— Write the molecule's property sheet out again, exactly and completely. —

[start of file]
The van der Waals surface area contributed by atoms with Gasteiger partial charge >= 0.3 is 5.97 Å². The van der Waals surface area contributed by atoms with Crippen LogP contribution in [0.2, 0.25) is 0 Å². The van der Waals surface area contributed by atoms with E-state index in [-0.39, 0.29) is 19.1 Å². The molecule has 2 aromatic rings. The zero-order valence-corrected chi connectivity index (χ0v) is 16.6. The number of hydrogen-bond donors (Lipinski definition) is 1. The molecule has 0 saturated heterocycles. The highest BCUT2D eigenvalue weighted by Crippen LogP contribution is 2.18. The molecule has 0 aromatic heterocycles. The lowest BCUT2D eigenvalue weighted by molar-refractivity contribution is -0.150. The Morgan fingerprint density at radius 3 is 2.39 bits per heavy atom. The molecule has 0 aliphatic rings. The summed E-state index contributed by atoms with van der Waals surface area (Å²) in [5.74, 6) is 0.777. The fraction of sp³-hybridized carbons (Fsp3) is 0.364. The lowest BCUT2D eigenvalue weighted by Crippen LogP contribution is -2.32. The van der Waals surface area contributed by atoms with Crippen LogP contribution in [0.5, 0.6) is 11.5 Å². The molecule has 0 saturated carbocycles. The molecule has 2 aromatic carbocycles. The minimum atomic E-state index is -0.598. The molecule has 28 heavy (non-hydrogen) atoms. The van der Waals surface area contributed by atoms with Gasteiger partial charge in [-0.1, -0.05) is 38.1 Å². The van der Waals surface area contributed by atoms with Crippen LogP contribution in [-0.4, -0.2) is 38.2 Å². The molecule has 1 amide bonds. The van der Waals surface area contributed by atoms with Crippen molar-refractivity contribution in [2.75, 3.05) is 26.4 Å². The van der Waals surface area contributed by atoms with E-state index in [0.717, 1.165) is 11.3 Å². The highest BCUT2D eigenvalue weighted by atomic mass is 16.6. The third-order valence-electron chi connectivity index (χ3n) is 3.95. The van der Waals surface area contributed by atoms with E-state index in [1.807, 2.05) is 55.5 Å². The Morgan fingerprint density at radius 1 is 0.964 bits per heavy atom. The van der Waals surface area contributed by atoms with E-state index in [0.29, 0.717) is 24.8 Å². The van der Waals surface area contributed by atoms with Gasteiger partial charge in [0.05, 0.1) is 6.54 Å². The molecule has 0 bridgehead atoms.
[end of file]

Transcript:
The van der Waals surface area contributed by atoms with Gasteiger partial charge >= 0.3 is 5.97 Å². The van der Waals surface area contributed by atoms with Crippen LogP contribution in [0.2, 0.25) is 0 Å². The van der Waals surface area contributed by atoms with E-state index in [-0.39, 0.29) is 19.1 Å². The molecule has 2 aromatic rings. The zero-order valence-corrected chi connectivity index (χ0v) is 16.6. The number of hydrogen-bond donors (Lipinski definition) is 1. The molecule has 0 saturated heterocycles. The highest BCUT2D eigenvalue weighted by Crippen LogP contribution is 2.18. The molecule has 0 aromatic heterocycles. The lowest BCUT2D eigenvalue weighted by molar-refractivity contribution is -0.150. The Morgan fingerprint density at radius 3 is 2.39 bits per heavy atom. The molecule has 0 aliphatic rings. The summed E-state index contributed by atoms with van der Waals surface area (Å²) in [5.74, 6) is 0.777. The fraction of sp³-hybridized carbons (Fsp3) is 0.364. The lowest BCUT2D eigenvalue weighted by Crippen LogP contribution is -2.32. The van der Waals surface area contributed by atoms with Crippen LogP contribution in [0.5, 0.6) is 11.5 Å². The molecule has 0 saturated carbocycles. The molecule has 2 aromatic carbocycles. The minimum atomic E-state index is -0.598. The molecule has 28 heavy (non-hydrogen) atoms. The van der Waals surface area contributed by atoms with Gasteiger partial charge in [-0.1, -0.05) is 38.1 Å². The van der Waals surface area contributed by atoms with Crippen LogP contribution in [-0.4, -0.2) is 38.2 Å². The molecule has 1 amide bonds. The van der Waals surface area contributed by atoms with Crippen molar-refractivity contribution in [2.75, 3.05) is 26.4 Å². The van der Waals surface area contributed by atoms with E-state index in [0.717, 1.165) is 11.3 Å². The highest BCUT2D eigenvalue weighted by atomic mass is 16.6. The third-order valence-electron chi connectivity index (χ3n) is 3.95. The van der Waals surface area contributed by atoms with E-state index in [1.807, 2.05) is 55.5 Å². The Morgan fingerprint density at radius 1 is 0.964 bits per heavy atom. The van der Waals surface area contributed by atoms with E-state index in [0.29, 0.717) is 24.8 Å². The van der Waals surface area contributed by atoms with Gasteiger partial charge in [0.05, 0.1) is 6.54 Å². The molecule has 0 bridgehead atoms.